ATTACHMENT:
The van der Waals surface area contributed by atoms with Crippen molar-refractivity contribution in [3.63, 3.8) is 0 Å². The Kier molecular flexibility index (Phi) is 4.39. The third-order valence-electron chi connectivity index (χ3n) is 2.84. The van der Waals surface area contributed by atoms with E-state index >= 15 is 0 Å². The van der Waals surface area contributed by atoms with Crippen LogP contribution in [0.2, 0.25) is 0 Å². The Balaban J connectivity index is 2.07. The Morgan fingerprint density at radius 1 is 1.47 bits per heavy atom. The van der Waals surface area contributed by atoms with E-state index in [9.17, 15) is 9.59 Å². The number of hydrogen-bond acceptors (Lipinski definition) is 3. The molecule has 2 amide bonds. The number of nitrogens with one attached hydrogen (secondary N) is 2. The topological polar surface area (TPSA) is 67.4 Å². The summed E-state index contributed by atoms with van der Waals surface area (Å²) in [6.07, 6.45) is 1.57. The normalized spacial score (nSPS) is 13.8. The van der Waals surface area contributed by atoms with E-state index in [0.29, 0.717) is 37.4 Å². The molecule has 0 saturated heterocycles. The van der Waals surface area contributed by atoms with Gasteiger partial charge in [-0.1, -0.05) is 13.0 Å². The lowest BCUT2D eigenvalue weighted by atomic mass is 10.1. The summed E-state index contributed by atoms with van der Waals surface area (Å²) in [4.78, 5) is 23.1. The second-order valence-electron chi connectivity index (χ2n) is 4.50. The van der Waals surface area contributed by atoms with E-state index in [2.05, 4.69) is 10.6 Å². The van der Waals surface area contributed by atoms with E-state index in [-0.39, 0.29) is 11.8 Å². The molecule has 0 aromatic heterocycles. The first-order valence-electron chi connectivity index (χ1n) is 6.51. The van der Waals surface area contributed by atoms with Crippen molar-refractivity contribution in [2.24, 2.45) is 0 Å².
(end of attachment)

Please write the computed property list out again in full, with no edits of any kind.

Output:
The van der Waals surface area contributed by atoms with Crippen molar-refractivity contribution in [3.63, 3.8) is 0 Å². The Kier molecular flexibility index (Phi) is 4.39. The third-order valence-electron chi connectivity index (χ3n) is 2.84. The van der Waals surface area contributed by atoms with E-state index >= 15 is 0 Å². The van der Waals surface area contributed by atoms with Crippen LogP contribution in [0.2, 0.25) is 0 Å². The Balaban J connectivity index is 2.07. The Morgan fingerprint density at radius 1 is 1.47 bits per heavy atom. The van der Waals surface area contributed by atoms with E-state index in [9.17, 15) is 9.59 Å². The number of hydrogen-bond acceptors (Lipinski definition) is 3. The molecule has 2 amide bonds. The number of nitrogens with one attached hydrogen (secondary N) is 2. The topological polar surface area (TPSA) is 67.4 Å². The summed E-state index contributed by atoms with van der Waals surface area (Å²) in [6.07, 6.45) is 1.57. The normalized spacial score (nSPS) is 13.8. The van der Waals surface area contributed by atoms with E-state index in [0.29, 0.717) is 37.4 Å². The molecule has 0 saturated heterocycles. The van der Waals surface area contributed by atoms with Gasteiger partial charge in [-0.1, -0.05) is 13.0 Å². The lowest BCUT2D eigenvalue weighted by atomic mass is 10.1. The summed E-state index contributed by atoms with van der Waals surface area (Å²) in [4.78, 5) is 23.1. The second-order valence-electron chi connectivity index (χ2n) is 4.50. The van der Waals surface area contributed by atoms with E-state index in [2.05, 4.69) is 10.6 Å². The van der Waals surface area contributed by atoms with E-state index in [-0.39, 0.29) is 11.8 Å². The molecule has 0 aromatic heterocycles. The first-order valence-electron chi connectivity index (χ1n) is 6.51. The van der Waals surface area contributed by atoms with Crippen molar-refractivity contribution in [2.24, 2.45) is 0 Å².